All along both coasts of Florida one finds the coconut palms, recognizable as far as one can see them because their curved trunks seldom stand upright but on a slant, while they usually grow in clumps, like the northern white birch. Florida's coconut palms are the offspring of a shipload of coconuts wrecked off the Florida coast in the 1880's. The cargo of nuts floated ashore, sprouted and took root and the shore where they grew was named Palm Beach.
There is no sharp line where the pines leave off and the palms begin. There are fewer palms to the acre in North Florida and fewer of the native pines in South Florida, but the most beautiful of all the pine trees, an importation from the southern hemisphere, grows so profusely and so thickly in the southern part of the State that one can hardly look in any direction without seeing it. This is the Australian pine, so called, although it is not a true pine. Its long, needle-like leaves are softer and silkier in appearance than those of the native pines, and grow so much more thickly that the Australian pine is coming into general use for hedges and windbreaks. It is a highly ornamental tree, growing symmetrically to a height of fifty feet or so, and adapts itself to topiary trimming when used for ornamental hedges.
One of the most interesting avenues in Florida is a road in Palm Beach lined with tall Australian pines which the owner of the adjacent property, Mr. E. T. Stotesbury, senior partner of Drexel, Morgan & Company, Philadelphia bankers, keeps trimmed into perfectly symmetrical cones. In the principal citrus growing regions of Florida, thickly planted rows of Australian pines around the borders of the orange and grapefruit groves, have been found to make the most effective windbreak against the occasional gale which threatens to shake the fruit off the trees before it is ripe. That is the only utilitarian value of the Australian pine so far discovered. Its wood is brittle and useless for lumber. It yields neither fruit nor turpentine. As an ornamental tree for lawns and parks it has the disadvantage that no other vegetation will grow under the shade of its boughs. But the Australian pine, with all those limitations, is a beautiful tree to look at, and it has the added merit that it can be propagated from cuttings, which take root almost instantly and grow with amazing speed into full-sized trees. Five-year-old Australian pines are frequently more than twenty-five feet high, with a limb spread as great as their height. First introduced in the extreme South, they have been advancing northward until now there is hardly any part of Florida in which they have not been planted.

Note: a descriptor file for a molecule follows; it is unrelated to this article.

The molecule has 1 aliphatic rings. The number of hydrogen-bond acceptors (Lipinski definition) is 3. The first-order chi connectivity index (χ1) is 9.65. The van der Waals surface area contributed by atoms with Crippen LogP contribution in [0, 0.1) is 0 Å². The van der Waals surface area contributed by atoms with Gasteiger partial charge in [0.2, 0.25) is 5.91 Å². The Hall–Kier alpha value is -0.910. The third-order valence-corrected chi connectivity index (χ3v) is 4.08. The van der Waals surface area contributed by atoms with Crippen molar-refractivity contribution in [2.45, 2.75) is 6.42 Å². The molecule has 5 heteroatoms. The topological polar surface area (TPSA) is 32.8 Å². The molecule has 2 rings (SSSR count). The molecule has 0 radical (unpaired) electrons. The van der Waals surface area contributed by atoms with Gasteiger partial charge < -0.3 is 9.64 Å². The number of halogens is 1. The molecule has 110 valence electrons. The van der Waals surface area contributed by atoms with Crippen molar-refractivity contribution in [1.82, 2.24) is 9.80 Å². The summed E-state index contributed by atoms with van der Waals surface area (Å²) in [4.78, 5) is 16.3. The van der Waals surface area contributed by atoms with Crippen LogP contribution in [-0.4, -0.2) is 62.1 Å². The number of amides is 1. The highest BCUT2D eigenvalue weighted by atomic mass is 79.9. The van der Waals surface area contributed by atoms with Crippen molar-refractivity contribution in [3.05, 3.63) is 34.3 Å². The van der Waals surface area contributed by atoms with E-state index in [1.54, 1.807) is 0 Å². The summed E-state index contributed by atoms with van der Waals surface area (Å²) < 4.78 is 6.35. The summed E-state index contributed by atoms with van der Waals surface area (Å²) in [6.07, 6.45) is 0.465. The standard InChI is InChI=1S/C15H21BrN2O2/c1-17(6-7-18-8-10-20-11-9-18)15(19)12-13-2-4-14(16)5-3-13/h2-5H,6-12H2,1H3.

One of the most beautiful of the native Florida trees, which is also a source of a hard, fine-grained cabinet wood, is the magnolia. There is no part of Florida in which the magnolia does not grow wild in the fertile hammocks and areas of rich loam soil which so unexpectedly appear in the midst of vast acreages of sandy pine-land. In the well-watered and still almost virgin forests of the Gulf coast, lying roughly between the Withlacoochee and the Suwannee rivers, are groves of magnolias, to see which in bloom is well worth the difficulties of an excursion into the forest. One of the earliest trees to blossom in the Spring, late-staying tourists are often delighted at coming unexpectedly upon a huge magnolia tree in full flower. There are few more beautiful sights.